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Apache Releases Another Patch for Actively Exploited HTTP Server Zero-Day

The Apache HTTP Server Project on Thursday announced the release of another update in response to a recently discovered zero-day vulnerability after determining that the initial fix was incomplete.

The vulnerability, tracked as CVE-2021-41773, can be exploited for path traversal and remote code execution. The flaw impacts Apache HTTP Server 2.4.49 and it has been exploited in attacks, so it’s important that organizations install the patches as soon as possible.

Apache HTTP Server 2.4.50 was initially released to patch CVE-2021-41773, but the fix was not sufficient. Another CVE identifier, CVE-2021-42013, has been assigned, and HTTP Server 2.4.51 was released on Thursday in an attempt to deliver a more complete patch.

“An attacker could use a path traversal attack to map URLs to files outside the directories configured by Alias-like directives,” the developers explained in a new advisory. “If files outside of these directories are not protected by the usual default configuration ‘require all denied’, these requests can succeed. If CGI scripts are also enabled for these aliased paths, this could allow for remote code execution.”

When the security hole came to light, there were roughly 112,000 potentially vulnerable internet-exposed servers running the affected HTTP Server 2.4.49 version. At the time of writing, that number has dropped to roughly 98,000, with a majority of servers located in North America and Western Europe. The number of servers running version 2.4.50 is currently at 12,000, and only roughly 1,600 have been updated to version 2.4.51, according to data from Shodan.

Proof-of-concept (PoC) exploit code was made public shortly after disclosure, and threat intelligence companies have been seeing attempts to exploit the flaw, as well as internet scans looking for vulnerable systems.

“Since this is primarily a path traversal bug, the majority of the exploitation we see is focused on two specific paths: /etc/ passwd and /bin/ sh. These would make sense, as attackers are going to try and leverage this for access by accessing credentials or obtaining direct access to a shell,” Cisco’s Talos unit explained.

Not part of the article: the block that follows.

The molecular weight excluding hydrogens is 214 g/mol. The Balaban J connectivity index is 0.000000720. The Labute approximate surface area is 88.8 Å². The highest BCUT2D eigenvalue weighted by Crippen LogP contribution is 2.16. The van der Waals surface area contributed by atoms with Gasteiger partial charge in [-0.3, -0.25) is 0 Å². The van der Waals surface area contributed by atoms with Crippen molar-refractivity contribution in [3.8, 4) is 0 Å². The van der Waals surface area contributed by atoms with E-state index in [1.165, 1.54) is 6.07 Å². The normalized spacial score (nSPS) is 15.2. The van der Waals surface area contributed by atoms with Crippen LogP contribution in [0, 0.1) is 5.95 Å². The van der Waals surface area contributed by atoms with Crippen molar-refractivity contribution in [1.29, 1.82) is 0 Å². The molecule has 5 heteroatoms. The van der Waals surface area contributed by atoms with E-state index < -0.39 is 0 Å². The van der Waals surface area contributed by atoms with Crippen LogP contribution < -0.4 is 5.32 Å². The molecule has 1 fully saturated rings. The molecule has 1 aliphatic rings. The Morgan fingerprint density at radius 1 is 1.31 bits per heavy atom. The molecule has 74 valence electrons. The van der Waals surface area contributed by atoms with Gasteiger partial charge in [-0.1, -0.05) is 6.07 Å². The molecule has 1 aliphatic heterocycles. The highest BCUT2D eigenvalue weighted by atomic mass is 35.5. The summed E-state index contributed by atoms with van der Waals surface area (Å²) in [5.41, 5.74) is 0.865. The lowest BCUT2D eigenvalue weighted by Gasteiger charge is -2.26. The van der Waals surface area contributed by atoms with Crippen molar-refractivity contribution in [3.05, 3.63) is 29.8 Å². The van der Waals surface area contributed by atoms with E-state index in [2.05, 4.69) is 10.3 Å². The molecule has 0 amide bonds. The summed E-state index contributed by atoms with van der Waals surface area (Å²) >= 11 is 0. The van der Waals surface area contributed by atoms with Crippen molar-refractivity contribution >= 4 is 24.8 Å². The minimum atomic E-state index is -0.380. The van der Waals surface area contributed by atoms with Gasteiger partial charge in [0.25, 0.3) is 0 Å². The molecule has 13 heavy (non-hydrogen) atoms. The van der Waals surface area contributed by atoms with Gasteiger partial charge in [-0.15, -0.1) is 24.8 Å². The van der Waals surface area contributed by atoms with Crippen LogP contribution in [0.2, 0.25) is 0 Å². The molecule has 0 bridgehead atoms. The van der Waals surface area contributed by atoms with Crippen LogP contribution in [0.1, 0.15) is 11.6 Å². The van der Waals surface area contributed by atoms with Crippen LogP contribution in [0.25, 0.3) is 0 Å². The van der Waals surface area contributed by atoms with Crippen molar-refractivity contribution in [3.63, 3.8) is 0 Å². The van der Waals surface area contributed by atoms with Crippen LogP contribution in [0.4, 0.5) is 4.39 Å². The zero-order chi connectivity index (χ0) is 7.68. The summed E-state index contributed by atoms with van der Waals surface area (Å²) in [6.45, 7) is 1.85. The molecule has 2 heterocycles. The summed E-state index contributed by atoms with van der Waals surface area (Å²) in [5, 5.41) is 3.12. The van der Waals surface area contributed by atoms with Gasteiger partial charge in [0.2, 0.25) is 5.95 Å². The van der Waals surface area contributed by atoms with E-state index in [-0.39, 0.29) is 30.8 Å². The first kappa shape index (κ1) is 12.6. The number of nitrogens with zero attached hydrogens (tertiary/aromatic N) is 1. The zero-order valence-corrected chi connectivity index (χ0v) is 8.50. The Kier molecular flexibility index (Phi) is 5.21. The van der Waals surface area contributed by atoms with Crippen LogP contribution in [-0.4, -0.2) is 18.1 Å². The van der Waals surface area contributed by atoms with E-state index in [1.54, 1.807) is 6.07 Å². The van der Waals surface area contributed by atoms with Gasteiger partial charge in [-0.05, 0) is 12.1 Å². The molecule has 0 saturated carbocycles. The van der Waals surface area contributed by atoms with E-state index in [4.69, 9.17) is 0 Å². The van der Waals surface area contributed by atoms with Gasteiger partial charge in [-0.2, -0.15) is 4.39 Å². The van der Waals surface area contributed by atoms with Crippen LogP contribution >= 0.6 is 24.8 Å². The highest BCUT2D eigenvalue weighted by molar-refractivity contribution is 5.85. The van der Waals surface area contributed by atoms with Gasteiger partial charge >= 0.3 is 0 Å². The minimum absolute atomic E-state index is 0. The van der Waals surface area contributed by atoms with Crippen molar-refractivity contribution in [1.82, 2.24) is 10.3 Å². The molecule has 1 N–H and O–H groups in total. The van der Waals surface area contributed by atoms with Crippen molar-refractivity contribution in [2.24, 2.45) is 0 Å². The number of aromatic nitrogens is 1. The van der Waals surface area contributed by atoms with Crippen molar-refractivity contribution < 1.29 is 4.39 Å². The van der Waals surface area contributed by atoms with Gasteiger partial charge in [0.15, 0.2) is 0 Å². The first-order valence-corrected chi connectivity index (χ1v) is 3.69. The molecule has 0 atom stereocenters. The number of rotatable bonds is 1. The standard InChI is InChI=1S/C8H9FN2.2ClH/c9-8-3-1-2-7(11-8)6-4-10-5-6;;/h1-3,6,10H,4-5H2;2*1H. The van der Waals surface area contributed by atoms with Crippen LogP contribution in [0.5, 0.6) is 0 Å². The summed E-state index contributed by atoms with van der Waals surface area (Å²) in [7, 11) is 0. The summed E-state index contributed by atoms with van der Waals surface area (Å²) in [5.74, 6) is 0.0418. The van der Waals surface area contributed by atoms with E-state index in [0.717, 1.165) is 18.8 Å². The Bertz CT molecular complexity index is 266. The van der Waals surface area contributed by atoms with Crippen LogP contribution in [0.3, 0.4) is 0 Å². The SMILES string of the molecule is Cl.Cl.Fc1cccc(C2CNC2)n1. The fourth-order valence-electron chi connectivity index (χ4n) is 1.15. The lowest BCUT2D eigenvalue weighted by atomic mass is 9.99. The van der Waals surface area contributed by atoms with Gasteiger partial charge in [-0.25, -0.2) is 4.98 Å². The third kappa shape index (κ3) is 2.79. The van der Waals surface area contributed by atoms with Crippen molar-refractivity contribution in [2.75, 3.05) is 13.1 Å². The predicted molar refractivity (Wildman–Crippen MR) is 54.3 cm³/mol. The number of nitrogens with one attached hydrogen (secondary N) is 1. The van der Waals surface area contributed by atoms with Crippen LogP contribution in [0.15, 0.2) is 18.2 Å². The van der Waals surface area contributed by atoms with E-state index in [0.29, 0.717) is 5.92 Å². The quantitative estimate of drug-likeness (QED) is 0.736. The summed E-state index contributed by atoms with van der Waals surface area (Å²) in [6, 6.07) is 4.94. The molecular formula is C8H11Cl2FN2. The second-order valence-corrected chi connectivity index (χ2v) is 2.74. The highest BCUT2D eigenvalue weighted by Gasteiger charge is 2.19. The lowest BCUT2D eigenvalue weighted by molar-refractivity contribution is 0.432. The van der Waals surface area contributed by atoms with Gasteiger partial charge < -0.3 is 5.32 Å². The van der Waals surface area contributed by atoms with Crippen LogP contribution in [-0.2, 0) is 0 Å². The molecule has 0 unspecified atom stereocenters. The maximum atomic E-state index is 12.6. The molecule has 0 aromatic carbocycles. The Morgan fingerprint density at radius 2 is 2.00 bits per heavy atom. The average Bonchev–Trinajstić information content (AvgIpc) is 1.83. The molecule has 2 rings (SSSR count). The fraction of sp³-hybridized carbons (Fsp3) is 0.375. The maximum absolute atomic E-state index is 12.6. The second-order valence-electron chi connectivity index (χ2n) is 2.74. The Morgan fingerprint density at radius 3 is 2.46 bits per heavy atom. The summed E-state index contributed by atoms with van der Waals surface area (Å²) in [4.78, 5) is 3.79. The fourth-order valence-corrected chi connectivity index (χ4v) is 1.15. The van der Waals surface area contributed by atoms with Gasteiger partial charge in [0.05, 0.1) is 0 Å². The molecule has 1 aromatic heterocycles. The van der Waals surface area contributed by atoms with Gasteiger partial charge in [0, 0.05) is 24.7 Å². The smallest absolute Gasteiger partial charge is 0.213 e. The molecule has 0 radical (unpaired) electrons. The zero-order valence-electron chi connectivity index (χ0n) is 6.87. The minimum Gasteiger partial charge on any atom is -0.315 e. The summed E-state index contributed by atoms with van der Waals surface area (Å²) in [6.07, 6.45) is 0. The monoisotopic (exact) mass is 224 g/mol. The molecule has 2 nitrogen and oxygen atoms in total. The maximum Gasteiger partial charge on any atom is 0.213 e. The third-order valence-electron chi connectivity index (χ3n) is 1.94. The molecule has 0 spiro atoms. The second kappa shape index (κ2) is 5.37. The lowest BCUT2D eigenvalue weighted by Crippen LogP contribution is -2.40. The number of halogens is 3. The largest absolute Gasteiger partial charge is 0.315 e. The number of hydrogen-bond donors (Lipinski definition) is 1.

“There appear to be several different groups of actors exploiting this vulnerability,” Talos added. “Some are just scanners that appear to be scanning for potentially vulnerable hosts. Others appear to be iterating through a large list of domains with varying generic HTTP scanning leveraging this vulnerability. And there's another group operating at a much lower volume that are keenly interested in this specific vulnerability.”

It’s unclear exactly when the attacks started. The vulnerability had already been targeted in the wild when version 2.4.50 was released on October 4. Threat intelligence company GreyNoise reported seeing the first scans for CVE-2021-41773 on October 3, at which point a patch had already been committed to the HTTP Server source code — the patch was committed on September 29.

The U.S. Cybersecurity and Infrastructure Security Agency (CISA) on Thursday urged organizations to immediately patch their installations, warning them not to wait until after the holiday weekend.

“CISA is also seeing ongoing scanning of vulnerable systems, which is expected to accelerate, likely leading to exploitation,” the agency said. 

Related: Hackers Scanning for Apache Tomcat Servers Vulnerable to Ghostcat Attacks

Related: Critical Apache Struts Vulnerability Exploited in Live Attacks

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Eduard Kovacs (@EduardKovacs) is a contributing editor at SecurityWeek. He worked as a high school IT teacher for two years before starting a career in journalism as Softpedia’s security news reporter. Eduard holds a bachelor’s degree in industrial informatics and a master’s degree in computer techniques applied in electrical engineering.